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82 xs400r seca rear wheel wobble

Discussion in 'The Garage' started by DR45701, Dec 25, 2019.

  1. DR45701

    DR45701 XS400 Member

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    Ohio
    Went for a ride yesterday and noticed that the rear of the bike felt a little wonky. Once I got back I out the bike on the center stand and proceeded to spin the back tire with the engine off. I noticed that the tire didn't rotate uniformly and would wobble back and forth( maybe slightly up and down?) Everything seems tight and the wheel won't give if I try to push side to side. So, with that being said, everything I've searched has pointed to:

    1. A warped rear sprocket
    2. A bent axle
    3. Improperly seated bead
    4. Possible wheel bearing

    Not exactly sure where to start with this diagnosis, any help is greatly appreciated. The wheels are the original cast and I cannot completely determine if the wobble is at the rim too or solely at the tire.

    As an added bonus, when I went into the garage today I noticed a strong gas smell and a puddle on the floor under the center stand. Closer inspection revealed fuel dripping from the clamp between carb and air filter. Stuck float? Should I drain the bowl and clean the carbs?

    I'm new to tinkering on these things and don't have the most experience but am more than willing to try, just looking for some guidance in the right direction!
     
  2. DR45701

    DR45701 XS400 Member

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    Here's a link to a video of it running. May just end up taking to the shop and pay for my education

     
  3. xschris

    xschris a lifestyle not a trend Top Contributor

    I would say the tire is off. It's hard to mess up a mag wheel. But it wouldn't be a bad idea to have that checked also.
     
  4. XSLeo

    XSLeo XS400 Junkie

    On your tire is a thin ridge just out from the rim. This ridge should be the same distance from the rim all the way around. If not then the bead is not seated right.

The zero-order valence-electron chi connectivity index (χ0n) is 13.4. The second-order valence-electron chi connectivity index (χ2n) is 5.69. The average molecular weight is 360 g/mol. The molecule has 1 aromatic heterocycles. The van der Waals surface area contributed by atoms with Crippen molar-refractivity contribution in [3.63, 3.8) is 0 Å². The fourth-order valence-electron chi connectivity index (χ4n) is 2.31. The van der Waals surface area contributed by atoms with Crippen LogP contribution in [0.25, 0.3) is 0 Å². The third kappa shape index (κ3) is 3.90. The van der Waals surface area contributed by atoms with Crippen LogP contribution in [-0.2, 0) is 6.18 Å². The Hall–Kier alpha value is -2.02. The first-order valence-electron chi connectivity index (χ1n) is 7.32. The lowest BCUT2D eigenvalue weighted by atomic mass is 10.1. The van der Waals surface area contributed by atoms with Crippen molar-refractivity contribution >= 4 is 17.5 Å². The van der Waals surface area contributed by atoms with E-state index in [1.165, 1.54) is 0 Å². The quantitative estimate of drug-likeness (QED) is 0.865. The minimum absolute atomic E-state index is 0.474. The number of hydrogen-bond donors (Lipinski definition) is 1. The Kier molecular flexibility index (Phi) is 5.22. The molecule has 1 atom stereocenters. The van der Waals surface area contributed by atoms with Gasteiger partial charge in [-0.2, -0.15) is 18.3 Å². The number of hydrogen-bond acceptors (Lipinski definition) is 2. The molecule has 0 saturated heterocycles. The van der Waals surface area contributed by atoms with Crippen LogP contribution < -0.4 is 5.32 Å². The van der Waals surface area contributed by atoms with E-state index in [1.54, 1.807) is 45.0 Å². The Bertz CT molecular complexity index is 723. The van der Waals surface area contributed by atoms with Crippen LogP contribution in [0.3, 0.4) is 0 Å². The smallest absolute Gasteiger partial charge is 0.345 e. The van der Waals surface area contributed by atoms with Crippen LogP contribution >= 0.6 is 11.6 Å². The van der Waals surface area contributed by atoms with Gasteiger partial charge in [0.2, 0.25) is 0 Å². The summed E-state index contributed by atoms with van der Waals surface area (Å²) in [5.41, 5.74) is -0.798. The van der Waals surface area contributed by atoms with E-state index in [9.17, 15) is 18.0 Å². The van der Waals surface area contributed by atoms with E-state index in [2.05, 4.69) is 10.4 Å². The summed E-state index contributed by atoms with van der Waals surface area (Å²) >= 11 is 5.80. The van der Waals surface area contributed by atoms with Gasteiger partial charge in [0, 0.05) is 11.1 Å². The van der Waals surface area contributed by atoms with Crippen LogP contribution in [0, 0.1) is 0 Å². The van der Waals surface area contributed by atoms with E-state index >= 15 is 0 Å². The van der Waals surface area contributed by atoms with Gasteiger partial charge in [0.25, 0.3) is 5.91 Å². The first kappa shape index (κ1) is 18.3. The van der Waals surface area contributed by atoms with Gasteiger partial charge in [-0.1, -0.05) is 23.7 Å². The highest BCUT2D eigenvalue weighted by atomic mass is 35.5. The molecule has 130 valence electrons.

While up on the stand set something along side the tire. This something should be able to hold a piece of heavy wire, A coat hanger will work. With this something and the piece of wire sticking out set it so the end of the wire almost touches the rim.
    Spin the tire. watch how close the rim runs from the wire. If it stays the same distance away from the wire all the way around your wheel is straight.
    A loose axle and you may not be able to wiggle the rear wheel by hand, but the load of riding can cause a wobble. Check the axle tightness.
    If your axle is tight and you can't feel any movement while trying to wiggle the tire left/right and don't make funny noises are feel catchy your bearings are ok.
    A loose swing arm pivot bolt can cause your wobble while riding. I bought a bike once that had the threaded end of the pivot bolt broke off. A PO had drilled and tapped the broken bolt for a 5/16 inch bolt. It could not hold securely. This made the bike feel like the swing arm swung sideways as well as up and down. I had a spare pivot bolt.
    Check these things before you pay a shop $75 + per hour to do these things.
    Leo
     
    DR45701 likes this.
  5. NewHavenMike

    NewHavenMike 1976 XS360C Top Contributor

    Rim seems straight.. The tire seated improperly. Youll have to let the air out and slowly fill it again and use a rubber/deadblow hammer to straighten it as you fill.

    The tightness of the chain can hide things like worn swingarm bushings and wheel bearings.
     
    DR45701 likes this.
  6. DR45701

    DR45701 XS400 Member